In retrospect, introducing the Asian ladybird into Europe was a serious mistake. The insect was introduced some twenty years ago in a conscious attempt to combat aphids. But research carried out at Wageningen UR (University & Research centre) into the invasion of this foreign insect has shown that the disadvantages far outweigh this single advantage. The Asian species is displacing the native European ladybird and has become a pest that can contaminate homes and spoil the taste of wine. The researchers concerned have reported their findings in the latest edition of the scientific journal Plos One.
The Asian ladybird, Harmonia axyridis, which originated in China and Japan, is larger than its European counterpart and has an almost invisible dent towards the rear of its wing cover; the colour and dots are much the same.
The foreign insect was introduced into France in the early 90s, and was first used in the Netherlands in around 1996. The Asian ladybird was a formidable weapon in the fight against aphids in greenhouses and on avenue trees, from which lice excrete sticky honeydew onto cars.
However, time has shown that these insects, which have very few natural enemies in Europe, are also devouring the native ladybirds. Furthermore, colonies of the Asian variety hibernate in houses and other buildings, where their excrement can cause contamination. Last but least, it has been discovered that when the supply of aphids runs out, this insect has an appetite for grapes and spoils the taste of the wine.
In order to understand how the Asian species has been able to establish itself in Europe so swiftly and decimate the native ladybird population, PhD student Lidwien Raak from Wageningen University and researcher Marieke de Lange from Alterra, part of Wageningen UR, conducted research into the biology of this invasion. They carried out experiments on both native and Asian ladybird species. Previous laboratory tests had shown that the Asian ladybird would always win a physical fight between the two species. But the researchers from Wageningen wanted to know whether this was also true in the wild. They were keen to discover how often they encounter each other, and whether the native ladybirds could escape.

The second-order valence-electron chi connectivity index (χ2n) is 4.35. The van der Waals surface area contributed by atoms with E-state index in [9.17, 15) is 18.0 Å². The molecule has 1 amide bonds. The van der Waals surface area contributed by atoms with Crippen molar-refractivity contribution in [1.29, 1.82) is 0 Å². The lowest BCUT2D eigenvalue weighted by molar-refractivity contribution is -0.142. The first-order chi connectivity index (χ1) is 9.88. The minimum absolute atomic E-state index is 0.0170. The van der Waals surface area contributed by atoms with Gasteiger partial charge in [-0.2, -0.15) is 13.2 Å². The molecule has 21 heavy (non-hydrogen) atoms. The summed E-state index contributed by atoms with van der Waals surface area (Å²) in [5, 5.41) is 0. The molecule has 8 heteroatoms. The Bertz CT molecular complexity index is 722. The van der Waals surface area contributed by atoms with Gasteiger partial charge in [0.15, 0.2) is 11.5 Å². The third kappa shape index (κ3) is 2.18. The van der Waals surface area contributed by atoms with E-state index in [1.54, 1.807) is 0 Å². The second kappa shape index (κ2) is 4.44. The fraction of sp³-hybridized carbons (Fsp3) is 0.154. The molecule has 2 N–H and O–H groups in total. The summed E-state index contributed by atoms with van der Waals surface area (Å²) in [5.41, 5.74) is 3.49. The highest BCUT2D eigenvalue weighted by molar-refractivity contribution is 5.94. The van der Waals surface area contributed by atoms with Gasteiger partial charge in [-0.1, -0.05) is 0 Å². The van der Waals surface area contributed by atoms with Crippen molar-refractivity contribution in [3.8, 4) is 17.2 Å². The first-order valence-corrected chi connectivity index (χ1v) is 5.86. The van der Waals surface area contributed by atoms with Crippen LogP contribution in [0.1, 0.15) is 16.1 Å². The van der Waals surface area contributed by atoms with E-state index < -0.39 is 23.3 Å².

The two devised a clever experiment whereby native and foreign ladybirds were placed on the leaves of lime saplings. Their behaviour was monitored for many hours. The long-term observations generated clear data that is at odds with the results of laboratory experiments. They found that native ladybirds often manage to escape their Asian counterparts by running away or dropping to the ground when under attack. However, if their attempts fail, the highly aggressive Asian ladybirds will devour the two European species and the native Dutch species. This goes a long way to explaining the success of this foreign insect.
On discovering that introducing Asian ladybirds had been a mistake, use of these insects in Europe was banned. Unfortunately, populations had already become well-established in many European countries. The best way to tackle the nuisance caused by non-native animals and plants is to introduce natural enemies. But this too can be a risky business, which is why the Netherlands has asked Wageningen University and the Plant Protection Service [Plantenziektekundige Dienst] to draw up an environmental risk analysis for the natural enemies of non-native species.